An interesting story below on studying in Taiwan. This could be an option for students who have strong Chinese capabilities. It might be difficult to get a job back in Malaysia with a Taiwanese degree. But if a graduate has a strong technical degree such as Engineering, I don’t foresee much difficulty in getting a job in Taiwan, China, Hong Kong or Singapore.
Sunday April 15, 2007
Good place to network
By TAN EE LOO
Looking for a place where you can learn and grow at an affordable price? Check out Taiwan.
AS a student in Taiwan, one of the things that struck Teoh Seok Ai most was the openness of its society.
“I was surprised when I heard my classmates speak so openly about the political situation in Taiwan. I had not expected to see young people so passionate about politics in their country,” says Teoh, who studied psychology in the central part of Chia-yi County in Taiwan five years ago.
“They are not afraid to bring up an issue if they have valid reasons for doing so. It could be about anything, from accommodation to the university’s facilities or lecturers,” she adds.
The Republic of China, or Taiwan, one of Asia’s four little dragons, attracts approximately 1,000 Malaysian students every year.
Today, there are more than 36,000 Malaysians who have graduated from Taiwan since 1954.
The Federation of Alumni Associations of Taiwan Universities, Malaysia (FAATUM) department head of further studies B.T. Goe easily points out several good reasons for studying in Taiwan.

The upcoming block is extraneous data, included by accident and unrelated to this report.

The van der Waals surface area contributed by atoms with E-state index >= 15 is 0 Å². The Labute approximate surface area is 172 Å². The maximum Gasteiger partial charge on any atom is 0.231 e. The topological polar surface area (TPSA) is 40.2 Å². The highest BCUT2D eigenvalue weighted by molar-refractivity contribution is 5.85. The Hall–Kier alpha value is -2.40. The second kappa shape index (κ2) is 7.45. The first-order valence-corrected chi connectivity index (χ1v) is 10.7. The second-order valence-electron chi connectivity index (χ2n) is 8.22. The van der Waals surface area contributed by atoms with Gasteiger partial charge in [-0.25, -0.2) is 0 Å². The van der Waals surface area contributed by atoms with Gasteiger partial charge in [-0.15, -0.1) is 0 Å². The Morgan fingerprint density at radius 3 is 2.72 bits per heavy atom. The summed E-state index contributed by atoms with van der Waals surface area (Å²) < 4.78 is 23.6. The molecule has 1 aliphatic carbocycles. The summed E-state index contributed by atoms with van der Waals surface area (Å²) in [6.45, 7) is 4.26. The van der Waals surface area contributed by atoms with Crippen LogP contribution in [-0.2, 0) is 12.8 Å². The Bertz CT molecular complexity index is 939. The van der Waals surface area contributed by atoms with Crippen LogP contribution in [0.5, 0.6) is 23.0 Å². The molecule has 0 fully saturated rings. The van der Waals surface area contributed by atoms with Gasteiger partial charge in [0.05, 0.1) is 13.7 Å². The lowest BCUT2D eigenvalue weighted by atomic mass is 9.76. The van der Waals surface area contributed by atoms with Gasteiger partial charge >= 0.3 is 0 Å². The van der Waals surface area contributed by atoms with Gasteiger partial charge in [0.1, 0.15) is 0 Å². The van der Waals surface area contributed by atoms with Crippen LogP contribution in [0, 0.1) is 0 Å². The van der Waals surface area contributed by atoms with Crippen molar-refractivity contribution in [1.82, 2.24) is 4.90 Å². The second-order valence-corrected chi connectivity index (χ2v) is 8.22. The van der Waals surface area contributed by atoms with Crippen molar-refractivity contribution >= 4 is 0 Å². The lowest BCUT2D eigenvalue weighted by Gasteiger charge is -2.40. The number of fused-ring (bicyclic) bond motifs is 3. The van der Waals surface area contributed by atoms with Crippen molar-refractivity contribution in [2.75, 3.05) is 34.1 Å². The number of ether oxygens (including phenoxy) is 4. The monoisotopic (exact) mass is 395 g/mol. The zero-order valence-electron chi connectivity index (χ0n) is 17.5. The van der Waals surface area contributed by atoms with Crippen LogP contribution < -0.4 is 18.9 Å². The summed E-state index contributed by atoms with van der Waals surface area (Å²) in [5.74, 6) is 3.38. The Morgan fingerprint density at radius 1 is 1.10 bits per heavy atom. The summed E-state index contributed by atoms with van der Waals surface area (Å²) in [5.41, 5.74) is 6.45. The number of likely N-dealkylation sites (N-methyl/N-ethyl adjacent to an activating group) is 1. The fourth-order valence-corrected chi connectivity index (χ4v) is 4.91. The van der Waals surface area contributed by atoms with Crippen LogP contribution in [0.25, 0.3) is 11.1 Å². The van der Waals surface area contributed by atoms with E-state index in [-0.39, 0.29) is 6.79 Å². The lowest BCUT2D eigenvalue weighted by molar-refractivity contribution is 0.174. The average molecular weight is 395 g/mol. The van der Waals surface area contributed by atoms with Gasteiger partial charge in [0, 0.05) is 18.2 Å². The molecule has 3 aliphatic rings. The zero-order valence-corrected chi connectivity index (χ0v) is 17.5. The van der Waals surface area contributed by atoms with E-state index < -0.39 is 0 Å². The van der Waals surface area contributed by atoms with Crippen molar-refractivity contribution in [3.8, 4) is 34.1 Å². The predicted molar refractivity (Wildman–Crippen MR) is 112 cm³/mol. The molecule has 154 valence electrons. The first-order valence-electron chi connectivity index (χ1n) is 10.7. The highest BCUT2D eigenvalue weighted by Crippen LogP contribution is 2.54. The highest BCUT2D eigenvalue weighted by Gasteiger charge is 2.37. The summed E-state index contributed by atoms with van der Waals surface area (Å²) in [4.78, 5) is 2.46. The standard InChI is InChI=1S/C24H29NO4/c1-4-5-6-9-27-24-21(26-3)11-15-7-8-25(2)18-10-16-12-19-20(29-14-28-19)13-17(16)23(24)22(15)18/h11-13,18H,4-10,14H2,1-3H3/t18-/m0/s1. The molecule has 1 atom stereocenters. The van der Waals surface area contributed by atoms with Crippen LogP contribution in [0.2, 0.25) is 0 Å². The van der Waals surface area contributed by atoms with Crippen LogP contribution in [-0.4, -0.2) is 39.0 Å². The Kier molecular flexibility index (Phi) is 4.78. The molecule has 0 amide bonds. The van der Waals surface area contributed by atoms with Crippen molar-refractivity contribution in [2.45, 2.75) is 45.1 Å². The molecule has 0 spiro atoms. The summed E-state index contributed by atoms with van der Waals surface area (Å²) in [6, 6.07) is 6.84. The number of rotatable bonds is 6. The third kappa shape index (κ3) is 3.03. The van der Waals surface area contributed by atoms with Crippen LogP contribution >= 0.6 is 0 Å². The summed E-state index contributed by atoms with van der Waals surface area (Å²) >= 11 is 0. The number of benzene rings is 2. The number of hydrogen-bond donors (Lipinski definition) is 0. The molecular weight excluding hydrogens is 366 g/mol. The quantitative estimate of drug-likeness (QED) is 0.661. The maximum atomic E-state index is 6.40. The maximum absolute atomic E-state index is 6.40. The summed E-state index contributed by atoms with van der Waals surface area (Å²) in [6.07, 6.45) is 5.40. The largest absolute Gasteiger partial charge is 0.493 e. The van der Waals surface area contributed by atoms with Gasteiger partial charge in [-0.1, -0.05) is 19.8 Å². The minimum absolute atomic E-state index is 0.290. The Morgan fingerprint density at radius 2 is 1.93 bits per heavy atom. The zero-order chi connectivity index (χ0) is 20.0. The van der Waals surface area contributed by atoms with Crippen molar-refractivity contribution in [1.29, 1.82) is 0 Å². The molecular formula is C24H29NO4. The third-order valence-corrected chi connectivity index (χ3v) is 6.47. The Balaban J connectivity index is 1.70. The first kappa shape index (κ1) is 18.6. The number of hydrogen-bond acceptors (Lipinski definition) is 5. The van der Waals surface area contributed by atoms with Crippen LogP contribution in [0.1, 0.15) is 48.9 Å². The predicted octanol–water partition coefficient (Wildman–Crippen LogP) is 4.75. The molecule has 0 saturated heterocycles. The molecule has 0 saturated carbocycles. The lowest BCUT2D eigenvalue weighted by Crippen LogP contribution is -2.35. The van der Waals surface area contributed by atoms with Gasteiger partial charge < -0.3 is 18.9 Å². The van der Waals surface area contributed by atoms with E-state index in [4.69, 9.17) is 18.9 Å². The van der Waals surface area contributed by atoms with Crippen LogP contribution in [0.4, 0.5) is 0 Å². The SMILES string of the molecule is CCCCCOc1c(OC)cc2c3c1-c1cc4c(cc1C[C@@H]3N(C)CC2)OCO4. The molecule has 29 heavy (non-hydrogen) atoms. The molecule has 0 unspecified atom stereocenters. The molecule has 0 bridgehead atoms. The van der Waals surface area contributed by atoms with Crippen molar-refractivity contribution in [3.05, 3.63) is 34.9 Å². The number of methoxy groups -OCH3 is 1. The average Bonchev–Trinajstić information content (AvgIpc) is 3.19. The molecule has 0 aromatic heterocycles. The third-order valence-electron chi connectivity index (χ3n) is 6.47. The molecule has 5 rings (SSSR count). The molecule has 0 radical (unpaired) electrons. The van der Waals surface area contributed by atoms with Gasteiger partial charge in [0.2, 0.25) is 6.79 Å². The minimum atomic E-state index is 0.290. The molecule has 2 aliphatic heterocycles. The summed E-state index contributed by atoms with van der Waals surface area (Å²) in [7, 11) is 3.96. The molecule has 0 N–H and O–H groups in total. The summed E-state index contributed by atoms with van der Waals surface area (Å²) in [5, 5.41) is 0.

“Taiwan’s tuition fees are relatively low, compared to those in the United Kingdom, especially when it comes to studying courses like medicine.
“And international students are generally well taken care of,” he adds.
Tuition fee for the first year of a Bachelor of Medicine and Bachelor of Surgery programme at a British university will cost international students about £16,150 (RM110,350). At National Taiwan University (NTU), undergraduate students of the Department of Medicine pay between NT$32,000 to NT$40,000 (RM3,330 to RM4,162) as tuition fees per semester.
Schools and programmes
Goe says the top Taiwanese universities include NTU, National Chengchi University and National Cheng Kung University.
NTU, founded in 1928, is one of the most prestigious institutions of higher education in Taiwan.
According to the university’s website, it has 11 colleges, 54 departments, 96 graduate institutes (which offer 96 master programmes and 83 doctoral programmes), and four research centres in 2004.
National Chengchi University, founded in 1927, is well known for its social science and journalism programmes.
Most of the undergraduate programmes in Taiwan take four years to complete. In some cases, extensions are granted to students who are unable to fulfil their requirements within the designated time frame.
Medicine or dentistry programmes may take around six to seven years to finish.
University applications open between February and April every year and classes usually begin in September for the autumn intake.
Language may be a barrier for those whose first language is not Chinese as the medium of instruction is primarily Mandarin with some English thrown in.
International students should have a minimum qualification of A-levels, Sijil Tinggi Persekolahan Malaysia (STPM) or Unified Examination Certificate.